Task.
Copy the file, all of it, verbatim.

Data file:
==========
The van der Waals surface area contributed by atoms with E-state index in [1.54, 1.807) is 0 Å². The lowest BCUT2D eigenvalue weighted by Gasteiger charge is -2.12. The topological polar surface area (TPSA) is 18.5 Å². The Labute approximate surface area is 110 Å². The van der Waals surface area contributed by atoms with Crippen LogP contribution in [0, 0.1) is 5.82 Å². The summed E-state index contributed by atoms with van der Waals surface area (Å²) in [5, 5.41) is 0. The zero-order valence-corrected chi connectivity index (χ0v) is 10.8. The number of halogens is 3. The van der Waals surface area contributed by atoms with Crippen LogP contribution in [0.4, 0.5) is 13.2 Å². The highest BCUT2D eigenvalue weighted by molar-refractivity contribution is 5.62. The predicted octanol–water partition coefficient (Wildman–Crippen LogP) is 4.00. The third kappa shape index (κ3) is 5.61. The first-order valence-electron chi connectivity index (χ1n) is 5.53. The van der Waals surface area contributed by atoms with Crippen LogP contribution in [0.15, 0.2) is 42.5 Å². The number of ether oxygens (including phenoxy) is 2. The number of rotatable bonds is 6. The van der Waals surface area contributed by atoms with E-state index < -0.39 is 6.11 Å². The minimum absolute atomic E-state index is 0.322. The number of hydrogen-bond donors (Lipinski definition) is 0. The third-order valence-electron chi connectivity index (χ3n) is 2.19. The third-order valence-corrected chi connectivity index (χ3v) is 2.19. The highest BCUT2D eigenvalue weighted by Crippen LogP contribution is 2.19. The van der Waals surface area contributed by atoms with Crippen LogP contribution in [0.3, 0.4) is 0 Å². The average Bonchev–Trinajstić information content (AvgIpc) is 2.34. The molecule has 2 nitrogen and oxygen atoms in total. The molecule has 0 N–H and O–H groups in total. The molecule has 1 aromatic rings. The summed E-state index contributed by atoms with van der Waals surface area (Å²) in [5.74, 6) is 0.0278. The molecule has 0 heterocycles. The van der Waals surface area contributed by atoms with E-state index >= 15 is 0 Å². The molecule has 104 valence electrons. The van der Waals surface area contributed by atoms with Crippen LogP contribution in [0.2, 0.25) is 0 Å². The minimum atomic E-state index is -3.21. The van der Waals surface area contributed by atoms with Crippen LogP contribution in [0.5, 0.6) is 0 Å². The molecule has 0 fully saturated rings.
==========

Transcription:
The van der Waals surface area contributed by atoms with E-state index in [1.54, 1.807) is 0 Å². The lowest BCUT2D eigenvalue weighted by Gasteiger charge is -2.12. The topological polar surface area (TPSA) is 18.5 Å². The Labute approximate surface area is 110 Å². The van der Waals surface area contributed by atoms with Crippen LogP contribution in [0, 0.1) is 5.82 Å². The summed E-state index contributed by atoms with van der Waals surface area (Å²) in [5, 5.41) is 0. The zero-order valence-corrected chi connectivity index (χ0v) is 10.8. The number of halogens is 3. The van der Waals surface area contributed by atoms with Crippen LogP contribution in [0.4, 0.5) is 13.2 Å². The highest BCUT2D eigenvalue weighted by molar-refractivity contribution is 5.62. The predicted octanol–water partition coefficient (Wildman–Crippen LogP) is 4.00. The third kappa shape index (κ3) is 5.61. The first-order valence-electron chi connectivity index (χ1n) is 5.53. The van der Waals surface area contributed by atoms with Crippen LogP contribution in [0.15, 0.2) is 42.5 Å². The number of ether oxygens (including phenoxy) is 2. The number of rotatable bonds is 6. The van der Waals surface area contributed by atoms with E-state index < -0.39 is 6.11 Å². The minimum absolute atomic E-state index is 0.322. The number of hydrogen-bond donors (Lipinski definition) is 0. The third-order valence-electron chi connectivity index (χ3n) is 2.19. The third-order valence-corrected chi connectivity index (χ3v) is 2.19. The highest BCUT2D eigenvalue weighted by Crippen LogP contribution is 2.19. The van der Waals surface area contributed by atoms with Crippen LogP contribution in [0.3, 0.4) is 0 Å². The average Bonchev–Trinajstić information content (AvgIpc) is 2.34. The molecule has 2 nitrogen and oxygen atoms in total. The molecule has 0 N–H and O–H groups in total. The molecule has 1 aromatic rings. The summed E-state index contributed by atoms with van der Waals surface area (Å²) in [5.74, 6) is 0.0278. The molecule has 0 heterocycles. The van der Waals surface area contributed by atoms with E-state index >= 15 is 0 Å². The molecule has 104 valence electrons. The van der Waals surface area contributed by atoms with Crippen LogP contribution in [0.2, 0.25) is 0 Å². The minimum atomic E-state index is -3.21. The van der Waals surface area contributed by atoms with Crippen LogP contribution in [0.5, 0.6) is 0 Å². The molecule has 0 fully saturated rings.